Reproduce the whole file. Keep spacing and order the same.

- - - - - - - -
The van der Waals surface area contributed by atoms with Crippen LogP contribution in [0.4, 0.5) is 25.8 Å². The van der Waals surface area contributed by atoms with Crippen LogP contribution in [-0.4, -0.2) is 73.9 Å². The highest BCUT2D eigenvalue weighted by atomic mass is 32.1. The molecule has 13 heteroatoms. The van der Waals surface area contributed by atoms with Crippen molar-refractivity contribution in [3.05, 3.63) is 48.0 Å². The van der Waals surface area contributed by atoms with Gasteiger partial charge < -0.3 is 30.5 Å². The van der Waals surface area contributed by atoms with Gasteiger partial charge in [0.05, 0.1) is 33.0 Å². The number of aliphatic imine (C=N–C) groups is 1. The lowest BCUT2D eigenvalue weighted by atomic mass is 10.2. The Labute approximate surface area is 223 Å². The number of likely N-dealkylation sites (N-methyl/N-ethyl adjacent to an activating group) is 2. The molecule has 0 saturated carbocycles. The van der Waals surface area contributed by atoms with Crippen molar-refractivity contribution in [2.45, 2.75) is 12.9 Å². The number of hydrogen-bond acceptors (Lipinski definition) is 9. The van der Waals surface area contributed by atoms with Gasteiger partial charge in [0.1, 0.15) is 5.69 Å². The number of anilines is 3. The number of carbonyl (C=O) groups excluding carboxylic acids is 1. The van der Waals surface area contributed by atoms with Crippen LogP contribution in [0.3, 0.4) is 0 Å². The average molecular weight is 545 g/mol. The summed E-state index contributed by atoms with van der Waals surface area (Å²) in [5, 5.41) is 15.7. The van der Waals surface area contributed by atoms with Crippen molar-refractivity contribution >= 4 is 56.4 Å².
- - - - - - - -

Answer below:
The van der Waals surface area contributed by atoms with Crippen LogP contribution in [0.4, 0.5) is 25.8 Å². The van der Waals surface area contributed by atoms with Crippen LogP contribution in [-0.4, -0.2) is 73.9 Å². The highest BCUT2D eigenvalue weighted by atomic mass is 32.1. The molecule has 13 heteroatoms. The van der Waals surface area contributed by atoms with Crippen molar-refractivity contribution in [3.05, 3.63) is 48.0 Å². The van der Waals surface area contributed by atoms with Gasteiger partial charge < -0.3 is 30.5 Å². The van der Waals surface area contributed by atoms with Gasteiger partial charge in [0.05, 0.1) is 33.0 Å². The number of aliphatic imine (C=N–C) groups is 1. The lowest BCUT2D eigenvalue weighted by atomic mass is 10.2. The Labute approximate surface area is 223 Å². The number of likely N-dealkylation sites (N-methyl/N-ethyl adjacent to an activating group) is 2. The molecule has 0 saturated carbocycles. The van der Waals surface area contributed by atoms with Crippen molar-refractivity contribution in [2.45, 2.75) is 12.9 Å². The number of hydrogen-bond acceptors (Lipinski definition) is 9. The van der Waals surface area contributed by atoms with Gasteiger partial charge in [0.1, 0.15) is 5.69 Å². The number of anilines is 3. The number of carbonyl (C=O) groups excluding carboxylic acids is 1. The van der Waals surface area contributed by atoms with Crippen LogP contribution in [0.3, 0.4) is 0 Å². The average molecular weight is 545 g/mol. The summed E-state index contributed by atoms with van der Waals surface area (Å²) in [5, 5.41) is 15.7. The van der Waals surface area contributed by atoms with Crippen molar-refractivity contribution >= 4 is 56.4 Å².